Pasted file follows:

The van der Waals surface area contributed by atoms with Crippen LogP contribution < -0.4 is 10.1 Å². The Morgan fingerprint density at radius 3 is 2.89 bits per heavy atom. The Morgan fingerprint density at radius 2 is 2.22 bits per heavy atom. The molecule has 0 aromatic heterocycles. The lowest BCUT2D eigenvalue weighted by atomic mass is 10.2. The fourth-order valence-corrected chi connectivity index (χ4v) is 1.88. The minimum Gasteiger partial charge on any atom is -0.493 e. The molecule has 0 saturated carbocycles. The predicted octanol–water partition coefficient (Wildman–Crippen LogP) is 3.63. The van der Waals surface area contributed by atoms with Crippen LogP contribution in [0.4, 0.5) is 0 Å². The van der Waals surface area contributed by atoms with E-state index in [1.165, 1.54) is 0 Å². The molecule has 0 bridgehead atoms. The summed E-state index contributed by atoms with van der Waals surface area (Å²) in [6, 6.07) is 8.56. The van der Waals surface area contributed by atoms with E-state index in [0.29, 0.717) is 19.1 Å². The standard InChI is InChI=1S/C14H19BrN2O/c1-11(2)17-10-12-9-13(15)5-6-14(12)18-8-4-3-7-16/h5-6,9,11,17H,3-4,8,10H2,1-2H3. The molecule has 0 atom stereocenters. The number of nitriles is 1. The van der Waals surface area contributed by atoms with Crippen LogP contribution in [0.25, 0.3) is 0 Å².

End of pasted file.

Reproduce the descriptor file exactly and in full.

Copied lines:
The van der Waals surface area contributed by atoms with Crippen LogP contribution < -0.4 is 10.1 Å². The Morgan fingerprint density at radius 3 is 2.89 bits per heavy atom. The Morgan fingerprint density at radius 2 is 2.22 bits per heavy atom. The molecule has 0 aromatic heterocycles. The lowest BCUT2D eigenvalue weighted by atomic mass is 10.2. The fourth-order valence-corrected chi connectivity index (χ4v) is 1.88. The minimum Gasteiger partial charge on any atom is -0.493 e. The molecule has 0 saturated carbocycles. The predicted octanol–water partition coefficient (Wildman–Crippen LogP) is 3.63. The van der Waals surface area contributed by atoms with Crippen LogP contribution in [0.4, 0.5) is 0 Å². The van der Waals surface area contributed by atoms with E-state index in [1.165, 1.54) is 0 Å². The molecule has 0 bridgehead atoms. The summed E-state index contributed by atoms with van der Waals surface area (Å²) in [6, 6.07) is 8.56. The van der Waals surface area contributed by atoms with E-state index in [0.29, 0.717) is 19.1 Å². The standard InChI is InChI=1S/C14H19BrN2O/c1-11(2)17-10-12-9-13(15)5-6-14(12)18-8-4-3-7-16/h5-6,9,11,17H,3-4,8,10H2,1-2H3. The molecule has 0 atom stereocenters. The number of nitriles is 1. The van der Waals surface area contributed by atoms with Crippen LogP contribution in [0.25, 0.3) is 0 Å².